By market capitalization, large caps once again outperformed small caps, which is a continuation of the trend witnessed in the second quarter. Large-cap outperformance was partially due to investors reacting to rising future recession fears, as large caps are historically less sensitive to a slowing economy. From an investment style standpoint, growth outperformed value due to strength in consumer sectors, industrials and large-cap tech. 

On a sector level, eight of the 11 S&P 500 Index sectors finished the third quarter with positive returns. But in a departure from the first two quarters of 2019, traditional defensive stock sectors with high dividend yields (like utilities and REITS) handily outperformed. Falling Treasury yields and concerns about future economic growth fueled the outperformance of these higher-yielding sectors.  Sector laggards, meanwhile, were the same as the second quarter. The energy sector experienced negative returns again thanks to further declines in the price of oil and the healthcare sector was pressured by continued political risks via increasing calls for the expansion of government healthcare programs, dubbed “Medicare for all,” and consistent, yet so far unsuccessful efforts by the government to lower the cost of prescription drugs.
Looking internationally, foreign markets saw negative returns in the third quarter thanks primarily to concerns about global economic growth.
Foreign developed markets declined but relatively outperformed emerging markets due to the European Central Bank cutting interest rates and restarting its quantitative easing (QE) program for the first time since September of 2018. Emerging markets, meanwhile, saw moderate declines thanks to concerns about global economic growth, combined with pressures from a stronger U.S. dollar.
International Equity
Commodities again experienced mixed returns as gold continued to surge and hit fresh multi-year highs while oil declined. Gold rallied in the third quarter thanks to global central bank rate cuts (the Fed and European Central Bank) and an increase in geopolitical tensions (especially with respect to the U.S. and Iran). Meanwhile, oil was volatile last quarter as short-lived geopolitically driven rallies related to the bombing of a Saudi Arabian oil production facility were offset by rising concerns over slowing global economic growth reducing future energy demand.
Switching to fixed income markets, bonds were broadly higher in the third quarter, as we’d expect given global rate cuts, rising concerns about future economic growth, and still subdued inflation readings. The leading benchmark for bonds (Bloomberg Barclays US Aggregate Bond Index) experienced solidly higher returns for the fourth straight quarter.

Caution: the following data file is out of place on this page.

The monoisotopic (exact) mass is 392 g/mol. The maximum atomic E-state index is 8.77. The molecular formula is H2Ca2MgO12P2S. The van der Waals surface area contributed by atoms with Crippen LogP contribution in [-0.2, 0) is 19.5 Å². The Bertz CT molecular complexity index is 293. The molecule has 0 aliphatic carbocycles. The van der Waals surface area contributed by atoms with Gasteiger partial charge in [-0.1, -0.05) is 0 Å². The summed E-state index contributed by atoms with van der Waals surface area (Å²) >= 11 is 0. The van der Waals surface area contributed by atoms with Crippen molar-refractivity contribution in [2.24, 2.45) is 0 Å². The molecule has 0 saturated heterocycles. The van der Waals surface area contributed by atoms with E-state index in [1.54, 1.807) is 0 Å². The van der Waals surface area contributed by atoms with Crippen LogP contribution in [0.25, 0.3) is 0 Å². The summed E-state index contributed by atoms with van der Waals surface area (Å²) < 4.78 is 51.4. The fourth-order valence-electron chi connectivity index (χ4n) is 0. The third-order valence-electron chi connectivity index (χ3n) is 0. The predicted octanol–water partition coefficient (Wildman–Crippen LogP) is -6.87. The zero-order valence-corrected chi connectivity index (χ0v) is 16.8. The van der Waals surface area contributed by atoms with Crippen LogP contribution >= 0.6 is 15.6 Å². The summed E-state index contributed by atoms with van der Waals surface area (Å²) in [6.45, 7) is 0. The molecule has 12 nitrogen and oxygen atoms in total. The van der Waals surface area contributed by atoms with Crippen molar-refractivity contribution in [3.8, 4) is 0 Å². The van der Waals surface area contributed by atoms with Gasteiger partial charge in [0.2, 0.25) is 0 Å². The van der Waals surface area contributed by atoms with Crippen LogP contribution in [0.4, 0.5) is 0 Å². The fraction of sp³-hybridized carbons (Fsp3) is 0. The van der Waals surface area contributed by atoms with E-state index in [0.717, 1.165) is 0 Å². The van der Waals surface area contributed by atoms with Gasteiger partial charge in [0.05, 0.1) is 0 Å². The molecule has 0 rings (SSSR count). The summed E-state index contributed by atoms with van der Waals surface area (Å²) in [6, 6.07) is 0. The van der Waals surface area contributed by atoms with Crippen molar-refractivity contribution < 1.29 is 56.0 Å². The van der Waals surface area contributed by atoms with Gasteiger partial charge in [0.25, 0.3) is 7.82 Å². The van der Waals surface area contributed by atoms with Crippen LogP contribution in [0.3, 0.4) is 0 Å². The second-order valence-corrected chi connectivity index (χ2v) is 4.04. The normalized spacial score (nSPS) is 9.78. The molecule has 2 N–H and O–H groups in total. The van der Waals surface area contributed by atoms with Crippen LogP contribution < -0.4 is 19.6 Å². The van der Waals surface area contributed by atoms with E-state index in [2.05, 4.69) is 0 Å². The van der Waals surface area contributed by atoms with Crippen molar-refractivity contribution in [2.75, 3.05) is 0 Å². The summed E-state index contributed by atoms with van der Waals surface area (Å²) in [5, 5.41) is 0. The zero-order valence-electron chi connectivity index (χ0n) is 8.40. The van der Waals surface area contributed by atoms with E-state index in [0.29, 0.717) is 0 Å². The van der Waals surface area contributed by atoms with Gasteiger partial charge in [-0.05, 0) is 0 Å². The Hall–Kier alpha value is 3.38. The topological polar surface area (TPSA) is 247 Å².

Looking deeper into the fixed income markets, longer-duration bonds once again outperformed those with shorter durations which is a continuation of what we observed in the first half of 2019 and reflective of a market that is responding to the recent rate cuts and threats of potentially slowing economic growth.

Corporate bonds saw solidly positive returns in the third quarter, although investment-grade bonds handily outperformed high-yield bonds, and that move to higher-quality corporate debt also underscored concerns about future economic growth and corporate earnings.
Fourth-Quarter Market Outlook
Once again, the S&P 500 successfully weathered an increase in volatility this past quarter, as positive current economic fundamentals, interest rate cuts, better-than-expected corporate earnings and renewed hope for resolution on U.S.-China trade helped the S&P 500 maintain strong year-to-date gains.

However, the increase in volatility we saw in May, and again most recently in August, is an important reminder that while markets remain broadly resilient, risks to investment portfolios and the economy need to be carefully monitored. There are still multiple unknowns currently facing investors as we begin the final three months of 2019.

First, the ongoing U.S.-China trade war is clearly the most important influence on the markets. And while there has been rising optimism for some sort of temporary resolution, the fact remains that the U.S. and China still have substantial tariffs in place on imports, with more potentially coming in December. Those tariffs continue to be a headwind on global economic growth, and slowing global growth is a risk to markets that we will continue to watch closely.

Turning to the economy, the outlook remains uncertain. Currently, U.S. economic growth is solid and the envy of the world’s developed economies. And, accommodative policy by the Federal Reserve will continue to support that growth. However, Fed rate cuts don’t bring guarantees of sustained periods of economic growth, and the ongoing U.S.-China trade war paired with the reappearance of some concerning indicators, such as an inverted yield curve, mean we must remain vigilant in detecting any potential future economic slowdown.